Big things are happening on TV Tropes! New admins, new designs, fewer ads, mobile versions, beta testing opportunities, thematic discovery engine, fun trope tools and toys, and much more - Learn how to help here and discuss here.
During Death of a Salesman, a woman's laugh is heard repeatedly. This woman is revealed later to be the main character's mistress. During the final test, I subconsciously listed it along with the Leitmotifs and then I reread what I'd written. Cue the Eureka moment. —WL (not a registered troper)
Why is Willy so obsessed with personal attractiveness and thinks it's the key to success? Because he's a salesman, and for salesmen, personal attractiveness IS their bread and butter.
...which adds a metaphor of the title: it's not just WILLY's death, it's the death of his salesman-like ideals! Brilliant! -Black Humor
One of the themes of the play is how the father will oftentimes foist his perceived failings onto his children, seeing them as the ones who will make up for them through their own success, seen in Willy's relationship with Biff and Happy. Now, think about his jealousy regarding Charlie's success, Bernard's success, and his older brother Ben's success and how Happy, the younger brother, decides to stay in New York and "fight the good fight" at the end of the play while Biff decides to leave New York to seek his own fortunes. And now lets remember how Ben left America for years and found his wealth in South America.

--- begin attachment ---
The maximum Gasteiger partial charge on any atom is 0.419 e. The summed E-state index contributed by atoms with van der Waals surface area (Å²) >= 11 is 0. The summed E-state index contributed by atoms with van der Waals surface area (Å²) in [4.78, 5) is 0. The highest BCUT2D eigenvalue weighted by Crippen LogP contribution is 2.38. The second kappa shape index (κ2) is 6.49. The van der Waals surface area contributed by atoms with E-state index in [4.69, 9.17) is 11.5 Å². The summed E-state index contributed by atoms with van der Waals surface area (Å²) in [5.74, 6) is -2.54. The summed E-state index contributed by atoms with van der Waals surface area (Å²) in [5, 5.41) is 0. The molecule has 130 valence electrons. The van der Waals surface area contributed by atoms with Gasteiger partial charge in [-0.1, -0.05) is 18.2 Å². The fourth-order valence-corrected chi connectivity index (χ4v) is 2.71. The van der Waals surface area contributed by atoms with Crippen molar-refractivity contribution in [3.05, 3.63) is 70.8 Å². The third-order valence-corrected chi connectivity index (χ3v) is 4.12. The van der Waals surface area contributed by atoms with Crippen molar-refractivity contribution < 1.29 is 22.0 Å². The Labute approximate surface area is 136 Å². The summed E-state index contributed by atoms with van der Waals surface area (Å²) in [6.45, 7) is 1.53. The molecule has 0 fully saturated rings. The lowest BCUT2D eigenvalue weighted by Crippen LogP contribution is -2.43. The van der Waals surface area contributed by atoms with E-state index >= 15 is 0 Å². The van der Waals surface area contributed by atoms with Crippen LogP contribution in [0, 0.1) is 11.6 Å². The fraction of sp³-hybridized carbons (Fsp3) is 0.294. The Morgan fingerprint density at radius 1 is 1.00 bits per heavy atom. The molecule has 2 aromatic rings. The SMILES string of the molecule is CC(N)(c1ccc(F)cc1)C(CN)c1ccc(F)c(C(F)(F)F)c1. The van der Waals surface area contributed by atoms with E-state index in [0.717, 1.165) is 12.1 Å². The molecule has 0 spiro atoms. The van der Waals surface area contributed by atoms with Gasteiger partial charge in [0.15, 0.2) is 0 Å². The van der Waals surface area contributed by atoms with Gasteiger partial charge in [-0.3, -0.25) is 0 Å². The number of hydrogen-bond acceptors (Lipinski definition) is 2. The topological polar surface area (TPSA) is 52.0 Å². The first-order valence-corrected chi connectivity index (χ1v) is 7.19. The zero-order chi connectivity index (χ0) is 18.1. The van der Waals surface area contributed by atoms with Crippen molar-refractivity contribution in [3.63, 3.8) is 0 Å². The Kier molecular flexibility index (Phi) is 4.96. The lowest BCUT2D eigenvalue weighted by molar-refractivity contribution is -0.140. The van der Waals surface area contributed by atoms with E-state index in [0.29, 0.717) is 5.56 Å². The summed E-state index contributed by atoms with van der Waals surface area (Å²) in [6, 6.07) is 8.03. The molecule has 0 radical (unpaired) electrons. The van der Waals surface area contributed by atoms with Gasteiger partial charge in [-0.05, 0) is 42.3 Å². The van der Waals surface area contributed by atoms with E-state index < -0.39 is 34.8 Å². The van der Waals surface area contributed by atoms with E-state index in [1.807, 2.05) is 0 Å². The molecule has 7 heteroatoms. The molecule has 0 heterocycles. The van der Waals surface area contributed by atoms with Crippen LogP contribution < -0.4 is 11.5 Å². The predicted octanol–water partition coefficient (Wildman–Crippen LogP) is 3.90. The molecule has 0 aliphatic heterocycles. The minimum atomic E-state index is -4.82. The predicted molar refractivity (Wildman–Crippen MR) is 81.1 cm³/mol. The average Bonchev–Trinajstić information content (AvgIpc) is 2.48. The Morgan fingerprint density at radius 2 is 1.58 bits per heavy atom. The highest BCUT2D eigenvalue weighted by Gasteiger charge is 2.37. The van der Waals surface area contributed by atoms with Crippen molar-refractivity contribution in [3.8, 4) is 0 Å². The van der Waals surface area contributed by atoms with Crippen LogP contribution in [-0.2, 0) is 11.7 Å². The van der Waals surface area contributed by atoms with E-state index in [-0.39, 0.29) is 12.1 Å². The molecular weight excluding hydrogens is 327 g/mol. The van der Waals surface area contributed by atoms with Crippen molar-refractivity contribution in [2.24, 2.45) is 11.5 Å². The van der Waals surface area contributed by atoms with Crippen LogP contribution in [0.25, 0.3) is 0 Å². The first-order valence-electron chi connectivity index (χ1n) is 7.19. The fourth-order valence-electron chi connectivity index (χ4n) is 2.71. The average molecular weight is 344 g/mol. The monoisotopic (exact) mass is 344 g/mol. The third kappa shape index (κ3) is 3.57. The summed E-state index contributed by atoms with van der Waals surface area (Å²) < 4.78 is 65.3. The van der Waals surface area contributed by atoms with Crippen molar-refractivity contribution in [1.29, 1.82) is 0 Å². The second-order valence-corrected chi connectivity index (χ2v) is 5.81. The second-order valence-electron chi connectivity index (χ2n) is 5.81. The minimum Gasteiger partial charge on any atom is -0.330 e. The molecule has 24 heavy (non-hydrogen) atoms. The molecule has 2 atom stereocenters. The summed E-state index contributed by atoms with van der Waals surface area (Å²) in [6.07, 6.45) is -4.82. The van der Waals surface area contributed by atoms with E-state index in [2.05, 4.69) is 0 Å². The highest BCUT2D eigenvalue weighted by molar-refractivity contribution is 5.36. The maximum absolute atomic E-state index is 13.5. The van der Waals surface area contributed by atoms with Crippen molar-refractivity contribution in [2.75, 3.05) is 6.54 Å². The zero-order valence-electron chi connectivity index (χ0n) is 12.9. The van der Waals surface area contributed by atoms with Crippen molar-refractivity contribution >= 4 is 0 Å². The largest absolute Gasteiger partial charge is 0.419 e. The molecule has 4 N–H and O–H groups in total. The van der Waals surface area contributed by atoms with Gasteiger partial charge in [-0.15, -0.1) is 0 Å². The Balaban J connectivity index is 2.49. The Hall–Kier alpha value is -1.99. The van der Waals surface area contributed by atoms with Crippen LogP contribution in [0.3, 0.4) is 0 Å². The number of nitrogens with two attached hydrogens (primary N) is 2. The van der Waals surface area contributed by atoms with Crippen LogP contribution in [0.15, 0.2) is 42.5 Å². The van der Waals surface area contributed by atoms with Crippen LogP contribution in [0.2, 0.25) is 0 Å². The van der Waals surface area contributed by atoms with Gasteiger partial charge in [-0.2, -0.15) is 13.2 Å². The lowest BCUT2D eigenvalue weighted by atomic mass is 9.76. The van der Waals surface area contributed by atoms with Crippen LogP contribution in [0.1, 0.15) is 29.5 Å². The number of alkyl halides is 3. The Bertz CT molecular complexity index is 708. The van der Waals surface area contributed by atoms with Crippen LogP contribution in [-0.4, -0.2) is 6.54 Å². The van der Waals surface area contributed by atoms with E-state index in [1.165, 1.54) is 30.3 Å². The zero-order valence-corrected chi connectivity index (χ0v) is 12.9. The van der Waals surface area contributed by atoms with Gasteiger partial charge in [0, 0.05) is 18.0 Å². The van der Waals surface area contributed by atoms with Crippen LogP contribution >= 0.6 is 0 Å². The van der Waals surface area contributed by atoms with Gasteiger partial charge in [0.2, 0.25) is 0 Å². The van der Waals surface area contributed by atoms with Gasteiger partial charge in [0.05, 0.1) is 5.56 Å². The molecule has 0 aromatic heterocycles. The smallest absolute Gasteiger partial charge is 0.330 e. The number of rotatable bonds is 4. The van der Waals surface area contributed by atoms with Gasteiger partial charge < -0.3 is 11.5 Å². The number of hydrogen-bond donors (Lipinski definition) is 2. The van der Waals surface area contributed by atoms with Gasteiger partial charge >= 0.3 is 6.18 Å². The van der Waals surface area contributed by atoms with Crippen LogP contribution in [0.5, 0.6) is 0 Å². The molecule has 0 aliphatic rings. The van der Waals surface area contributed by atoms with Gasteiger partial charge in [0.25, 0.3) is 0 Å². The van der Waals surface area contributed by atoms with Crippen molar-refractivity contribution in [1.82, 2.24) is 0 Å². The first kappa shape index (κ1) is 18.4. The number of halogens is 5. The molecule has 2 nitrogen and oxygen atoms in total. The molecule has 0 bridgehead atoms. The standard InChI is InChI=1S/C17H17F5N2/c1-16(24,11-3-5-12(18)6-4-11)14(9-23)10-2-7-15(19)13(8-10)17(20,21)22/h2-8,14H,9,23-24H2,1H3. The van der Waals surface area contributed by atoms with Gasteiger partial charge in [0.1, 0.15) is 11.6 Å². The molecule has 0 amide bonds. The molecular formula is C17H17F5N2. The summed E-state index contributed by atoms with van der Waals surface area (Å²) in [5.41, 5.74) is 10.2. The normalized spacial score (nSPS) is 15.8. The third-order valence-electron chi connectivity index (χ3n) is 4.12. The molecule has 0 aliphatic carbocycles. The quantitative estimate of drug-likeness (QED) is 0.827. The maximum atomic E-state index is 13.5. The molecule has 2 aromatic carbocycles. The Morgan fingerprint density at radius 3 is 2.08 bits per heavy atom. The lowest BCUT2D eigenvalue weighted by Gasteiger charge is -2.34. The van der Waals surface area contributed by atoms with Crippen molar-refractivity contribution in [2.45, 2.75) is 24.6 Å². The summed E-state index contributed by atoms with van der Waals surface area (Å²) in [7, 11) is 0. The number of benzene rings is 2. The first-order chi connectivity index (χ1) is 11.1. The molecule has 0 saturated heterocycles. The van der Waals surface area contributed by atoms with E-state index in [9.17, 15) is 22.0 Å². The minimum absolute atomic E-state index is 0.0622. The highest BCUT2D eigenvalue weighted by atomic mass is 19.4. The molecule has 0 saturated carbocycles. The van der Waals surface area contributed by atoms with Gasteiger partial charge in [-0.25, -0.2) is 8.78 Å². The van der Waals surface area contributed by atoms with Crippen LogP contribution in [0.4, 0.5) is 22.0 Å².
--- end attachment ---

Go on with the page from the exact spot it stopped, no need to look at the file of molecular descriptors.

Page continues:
So what's the say, now, that Ben wasn't raised in a similar manner by his father, and he decided to seek his fortune elsewhere, outside of the so-called "American Dream"? And, building on that, what's to say that Ben and Willy's father didn't pass this onto Willy, when he was born, and that's why Ben was, at first, so adamant to give Willy part of his fortune in order to break the cycle!? Essentially, the end of the play is the continuation of the Vicious Cycle, with Ben being represented by Biff and Willy being represented by Happy?
The point of Willy's death was that he would be able to give Biff and Happy the life insurance money so that they can start their own business. In Act II, Willy asks Charlie for the money to pay his life insurance. However, after the dinner, Willy attempts to give away all of the money to Stanley, showing that he still had the money to pay his life insurance. Any place where he could have made the payment would have closed by 6:00, which is when he goes to meet his children. Furthermore, it's known that the insurance company was already weary that Willy was trying to commit suicide, and probably wouldn't give them the payout, counting speculation. These two factors would essentially make Willy's sacrifice mean nothing.
This doesn't really count as Fridge Logic since it's, well, kind of the point.